11 Feb A Kayaking Yoga Routine – Yoga for Paddlers
By Staffer Lena Wilson
In this post we will cover how to do yoga in your kayak – yoga for paddlers! We call it KOGA. (And if you wish to learn about hosting your own Yoga, Health & Wellness Retreat at Keweenaw Adventure Company… CLICK HERE!)
Learning how to levitate your paddle takes many hours of sunset meditation. Naw, naw, naw – just kidding. This is a sibling post to A Mountain Bike Yoga Routine post. There is some similarity in poses and language.
Here I will cover a routine that can assist with your adventurous, repetitive motion paddling endeavors (e.g. sea kayaking, canoeing, stand-up-paddle boarding), whether here in Copper Harbor. Michigan or elsewhere! These poses are intended to be accessible for all flexibility levels and possibly to help you gain more flexibility over time. Do this routine before and/or after your activity. If practiced in order this list can serve as a Hatha Yoga Routine organized by focus area. You can choose to practice in the order presented here or choose the areas you’d like to focus on.
Some of these moves may seem simple, but the key here is slow movement with awareness. Move slowly, yearn for good posture, try to feel every part of the body. Even when you think you’ve got it, start from the beginning again and see how you are moving, how slow, how complete. In the links provided, don’t worry about looking just like the pictures- you do you and simply aim towards the pose.
- do this routine before and/or after your activity
- practice in the order presented here as a routine
- choose a few from each category
- do just one category at a time
- start with what is accessible to you and build up – don’t worry about getting everything at first
Sea Kayaking & Yoga: Yoga for Paddlers
1. Base Pose
2. Those Hips
All that sitting in kayaking can actually cause some serious tightness and/or agitation. Slowing down and assisting your legs through some motions can really rejuvenate in both cases.
- Ardha Titaliasana
- Shroni Chakra
- Bound Angle (can do reclined/laying down too) – I call this butterfly (here’s an alternative approach – do just stage 1)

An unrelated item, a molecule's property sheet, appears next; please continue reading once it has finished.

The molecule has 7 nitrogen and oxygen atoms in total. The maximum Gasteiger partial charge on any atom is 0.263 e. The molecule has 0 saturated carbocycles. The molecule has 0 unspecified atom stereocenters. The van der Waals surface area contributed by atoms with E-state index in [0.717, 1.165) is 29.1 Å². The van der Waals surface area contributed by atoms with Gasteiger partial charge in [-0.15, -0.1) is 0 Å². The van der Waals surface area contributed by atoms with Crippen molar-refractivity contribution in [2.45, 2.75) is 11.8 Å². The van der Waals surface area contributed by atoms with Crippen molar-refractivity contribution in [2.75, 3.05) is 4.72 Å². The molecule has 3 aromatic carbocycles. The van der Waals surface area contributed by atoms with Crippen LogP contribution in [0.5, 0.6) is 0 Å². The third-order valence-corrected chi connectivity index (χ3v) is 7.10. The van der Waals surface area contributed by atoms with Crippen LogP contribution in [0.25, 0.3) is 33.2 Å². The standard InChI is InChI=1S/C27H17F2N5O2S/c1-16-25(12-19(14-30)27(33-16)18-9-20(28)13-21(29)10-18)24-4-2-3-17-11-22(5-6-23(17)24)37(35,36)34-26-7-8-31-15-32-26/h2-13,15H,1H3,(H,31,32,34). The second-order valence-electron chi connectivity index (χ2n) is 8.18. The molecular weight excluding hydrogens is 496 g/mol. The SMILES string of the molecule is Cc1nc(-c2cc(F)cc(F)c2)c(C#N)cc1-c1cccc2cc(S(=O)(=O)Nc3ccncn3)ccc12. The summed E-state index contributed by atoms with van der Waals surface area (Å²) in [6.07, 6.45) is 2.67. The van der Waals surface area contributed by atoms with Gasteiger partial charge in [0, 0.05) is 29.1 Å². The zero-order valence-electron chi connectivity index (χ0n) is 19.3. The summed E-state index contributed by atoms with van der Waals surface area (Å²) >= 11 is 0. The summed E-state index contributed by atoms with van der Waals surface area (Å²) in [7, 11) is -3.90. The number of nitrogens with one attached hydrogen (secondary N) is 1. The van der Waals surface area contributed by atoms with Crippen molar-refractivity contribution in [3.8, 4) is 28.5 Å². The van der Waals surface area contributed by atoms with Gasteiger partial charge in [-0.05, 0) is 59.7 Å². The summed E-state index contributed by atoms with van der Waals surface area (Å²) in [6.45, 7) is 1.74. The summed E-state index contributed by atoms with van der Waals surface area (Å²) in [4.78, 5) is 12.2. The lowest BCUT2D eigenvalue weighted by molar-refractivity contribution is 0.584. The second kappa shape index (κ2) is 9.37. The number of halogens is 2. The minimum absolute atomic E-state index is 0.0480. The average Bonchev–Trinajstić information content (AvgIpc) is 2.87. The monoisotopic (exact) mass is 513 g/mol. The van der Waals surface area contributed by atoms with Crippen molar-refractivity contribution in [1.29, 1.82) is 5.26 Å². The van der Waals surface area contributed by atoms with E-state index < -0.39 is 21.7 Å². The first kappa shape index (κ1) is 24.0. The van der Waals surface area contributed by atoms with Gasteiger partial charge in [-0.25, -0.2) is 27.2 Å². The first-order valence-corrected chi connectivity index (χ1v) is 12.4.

While you are encouraged to paddle with a loose grip, sometimes one ends up gripping. If you paddle feathered, these wrist moves are particularly helpful.
4. Dat Back
In kayaking the low back can get pretty darn sore. There is a lot of core rotation and not a lot of back support.
- Child’s pose
- Standing forward fold – if you can’t achieve the spinal traction… then you may just be working on opening the hamstrings (here’s another example – see dangle tip below)
- Add Chest/Shoulder opener if you like
5. Legs, Glutes, and Beyond! (Also Getting Those Hips a Bit More)
- Downdog – I can’t stress enough: bend your knees! If you’re hamstrings are tight don’t do this… DO THIS! work them leggies!
- Pigeon – if you really want to get into it, here’s a video. Otherwise just start with Leg Cradle/Supine Pigeon
- Wide Legged Seated Fold – if your hamstrings are tight bring your legs closer together and don’t worry about getting the belly to the floor!
- Janu Sirsasana
- Seated forward fold – if your hamstrings are tight… bend your knees!
The seated forward fold can be a nice release for back, neck, and shoulder tension if you’re able to sit with legs and back straight. As an alternative with tight legs you can dangle as described below and do other stretches to release hamstrings.
6. Shoulders and Neck
There are endless simple neck and shoulder movements/exercises you can do – physical therapy has a lot of great tips if you do some research on dealing with neck pain. Always be gentle with the neck!
Dangle Tip: Hang from a barre or tree branch. Especially nice if you have tight hamstrings and need to relieve pressure in the low back. Also strengthens wrists, and encourages youthful mindset. Start with 1 sec, then 5 secs, then maybe up to 30 sec eventually… don’t stress. As you hang try to let your whole body relax, especially the butt and hips.
Last Notes: If you have serious injuries or have had a serious accident, please take extra caution. As they always say, consult your physician or health practitioner. Lastly, different systems/lineages of yoga use different names for the poses and here the author as used what is familiar to them.